Chronic pain patients, as clinically frustrating as they can be, are 10 fold more satisfied when little changes are seen. These patients aren’t crazy, the pain is real, much like we see in neuroplasticity for neurological recovery. Chronic pain uses the same tools, laying down nociceptive pathways and decreasing the pain threshold. I think we as clinicians sometimes discredit a patients pain when it doesn’t fit what we read in text books. So, I changed my management plan. Combining standard chronic pain approach and exercises, I focused on her quality of life and whole body movements. My first goal; “Walk for 3 minutes, 3 times this week” progress to “10 minutes.” After some therapy sessions, she came to see me, crying tears of joy, that she had left the house because she could walk for long enough to get her around the block and back home. Then, I tried the exercise bike and the theraband. Any whole body exercise that I could think of that didn’t focus on the fact that she had neck pain, seemed to help. I decreased the amount of cervical exercises she was doing and got her into our exercise class that she now attends twice a week for an hour.

It’s not the typical approach, but chronic pain is a complex entity and topic on its own, that needs to be considered in treatment. It is hard not to mention the words “pain” or “neck” in a session, but we found out that  distraction from the problem was the lady’s best chance, and she needed to stop reinforcing those nociceptive neurological pathways. By no means to this day is she pain free, and there is a long way to go, but her Lyrica dose has reduced, and she can now leave the house and stay awake after 11 am. She smiles when she walks, and goes out to dinner with her husband like a normal couple. I would call that a triumph.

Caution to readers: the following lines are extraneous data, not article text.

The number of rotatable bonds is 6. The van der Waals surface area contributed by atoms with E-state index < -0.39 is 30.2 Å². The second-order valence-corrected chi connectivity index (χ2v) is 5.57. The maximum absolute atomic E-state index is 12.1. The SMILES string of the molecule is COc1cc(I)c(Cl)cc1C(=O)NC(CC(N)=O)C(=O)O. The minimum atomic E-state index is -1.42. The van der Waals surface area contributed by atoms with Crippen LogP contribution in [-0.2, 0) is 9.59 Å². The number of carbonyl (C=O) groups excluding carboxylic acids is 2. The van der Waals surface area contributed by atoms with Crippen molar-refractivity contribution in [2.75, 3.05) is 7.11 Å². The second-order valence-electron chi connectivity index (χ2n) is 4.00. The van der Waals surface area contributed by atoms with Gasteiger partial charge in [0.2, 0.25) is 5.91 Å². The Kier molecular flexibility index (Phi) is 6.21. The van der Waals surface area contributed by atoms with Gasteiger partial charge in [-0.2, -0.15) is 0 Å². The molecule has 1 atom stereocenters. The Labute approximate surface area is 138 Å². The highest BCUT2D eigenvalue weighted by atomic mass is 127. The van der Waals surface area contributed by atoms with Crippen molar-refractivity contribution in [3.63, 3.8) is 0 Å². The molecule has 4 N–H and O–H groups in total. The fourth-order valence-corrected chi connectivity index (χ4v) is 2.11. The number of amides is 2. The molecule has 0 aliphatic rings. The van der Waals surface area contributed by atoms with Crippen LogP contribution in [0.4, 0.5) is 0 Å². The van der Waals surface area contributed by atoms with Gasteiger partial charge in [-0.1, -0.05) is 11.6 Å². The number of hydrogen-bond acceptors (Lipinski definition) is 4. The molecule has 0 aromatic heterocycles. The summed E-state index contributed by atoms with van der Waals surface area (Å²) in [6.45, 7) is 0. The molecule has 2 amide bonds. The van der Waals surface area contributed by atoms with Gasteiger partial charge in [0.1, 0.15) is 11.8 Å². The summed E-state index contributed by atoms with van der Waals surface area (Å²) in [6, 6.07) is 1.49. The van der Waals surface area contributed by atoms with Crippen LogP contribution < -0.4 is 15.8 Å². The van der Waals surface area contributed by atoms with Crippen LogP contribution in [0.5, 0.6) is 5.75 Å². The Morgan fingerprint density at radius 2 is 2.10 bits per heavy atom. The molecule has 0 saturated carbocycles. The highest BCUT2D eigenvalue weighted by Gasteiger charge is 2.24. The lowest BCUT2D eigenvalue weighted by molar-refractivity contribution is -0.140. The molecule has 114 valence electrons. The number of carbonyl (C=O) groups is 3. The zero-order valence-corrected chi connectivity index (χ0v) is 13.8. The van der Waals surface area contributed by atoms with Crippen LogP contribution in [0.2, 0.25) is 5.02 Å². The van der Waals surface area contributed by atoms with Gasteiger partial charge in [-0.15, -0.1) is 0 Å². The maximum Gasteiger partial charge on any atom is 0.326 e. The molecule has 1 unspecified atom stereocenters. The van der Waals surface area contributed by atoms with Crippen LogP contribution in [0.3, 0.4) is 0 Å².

Resources

 

  • Aghakhani, N., Parker, F., David, P., Morar, S., Lacroix, C., Benoudiba, F., & Tadie, M. (2009). LONG-TERM FOLLOW-UP OF CHIARI-RELATED SYRINGOMYELIA IN ADULTS. Neurosurgery, 64(2), 308-315. http://dx.doi.org/10.1227/01.neu.0000336768.95044.80
  • Borisut, S., Vongsirinavarat, M., Vachalathiti, R., & Sakulsriprasert, P. (2013). Effects of Strength and Endurance Training of Superficial and Deep Neck Muscles on Muscle Activities and Pain Levels of Females with Chronic Neck Pain. J Phys Ther Sci, 25(9), 1157-1162. http://dx.doi.org/10.1589/jpts.115
  • Chiari I Malformation Redefined: Clinical and Radiographic F… : Neurosurgery. (2016). LWW. Retrieved 10 May 2016, from http://journals.lww.com/neurosurgery/Abstract/1999/05000/Chiari_I_Malformation_Redefined__Clinic
  • Deng X, e. (2016). Long-Term Outcomes After Small-Bone-Window Posterior Fossa Decompression and Duraplasty in Adults with Chiari Malformation Type I. – PubMed – NCBI. nlm.nih.gov. Retrieved 10 May 2016, from http://www.ncbi.nlm.nih.gov/pubmed/25701768
  • Falla, D., Lindstrøm, R., Rechter, L., Boudreau, S., & Petzke, F. (2013). Effectiveness of an 8-week exercise programme on pain and specificity of neck muscle activity in patients with chronic neck pain: A randomized controlled study. EJP, n/a-n/a. http://dx.doi.org/10.1002/j.1532-2149.2013.00321
  • Munshi I, e. (2016). Effects of posterior fossa decompression with and without duraplasty on Chiari malformation-associated hydromyelia. – PubMed – NCBI. nlm.nih.gov. Retrieved 10 May 2016, from http://www.ncbi.nlm.nih.gov/pubmed/10834643

 

Nyssa Chennell Dutton